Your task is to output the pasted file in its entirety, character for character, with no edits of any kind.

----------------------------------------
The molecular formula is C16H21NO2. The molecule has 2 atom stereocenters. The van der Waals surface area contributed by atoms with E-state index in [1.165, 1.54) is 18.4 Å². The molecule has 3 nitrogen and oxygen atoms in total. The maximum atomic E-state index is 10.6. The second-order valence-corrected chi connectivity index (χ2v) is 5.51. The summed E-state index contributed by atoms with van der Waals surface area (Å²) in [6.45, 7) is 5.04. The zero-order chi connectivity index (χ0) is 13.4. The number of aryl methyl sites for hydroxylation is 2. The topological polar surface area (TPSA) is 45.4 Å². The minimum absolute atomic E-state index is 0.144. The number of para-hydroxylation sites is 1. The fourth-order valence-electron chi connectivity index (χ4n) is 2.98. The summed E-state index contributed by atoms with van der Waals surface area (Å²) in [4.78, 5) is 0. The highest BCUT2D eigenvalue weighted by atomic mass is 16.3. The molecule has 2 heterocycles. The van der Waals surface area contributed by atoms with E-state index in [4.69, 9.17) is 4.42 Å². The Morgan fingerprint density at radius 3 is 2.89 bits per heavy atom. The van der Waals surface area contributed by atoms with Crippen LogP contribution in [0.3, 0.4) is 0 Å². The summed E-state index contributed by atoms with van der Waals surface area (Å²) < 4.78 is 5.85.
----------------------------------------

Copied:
The molecular formula is C16H21NO2. The molecule has 2 atom stereocenters. The van der Waals surface area contributed by atoms with E-state index in [1.165, 1.54) is 18.4 Å². The molecule has 3 nitrogen and oxygen atoms in total. The maximum atomic E-state index is 10.6. The second-order valence-corrected chi connectivity index (χ2v) is 5.51. The summed E-state index contributed by atoms with van der Waals surface area (Å²) in [6.45, 7) is 5.04. The zero-order chi connectivity index (χ0) is 13.4. The number of aryl methyl sites for hydroxylation is 2. The topological polar surface area (TPSA) is 45.4 Å². The minimum absolute atomic E-state index is 0.144. The number of para-hydroxylation sites is 1. The fourth-order valence-electron chi connectivity index (χ4n) is 2.98. The summed E-state index contributed by atoms with van der Waals surface area (Å²) in [4.78, 5) is 0. The highest BCUT2D eigenvalue weighted by atomic mass is 16.3. The molecule has 2 heterocycles. The van der Waals surface area contributed by atoms with E-state index in [4.69, 9.17) is 4.42 Å². The Morgan fingerprint density at radius 3 is 2.89 bits per heavy atom. The van der Waals surface area contributed by atoms with Crippen LogP contribution in [0.3, 0.4) is 0 Å². The summed E-state index contributed by atoms with van der Waals surface area (Å²) < 4.78 is 5.85.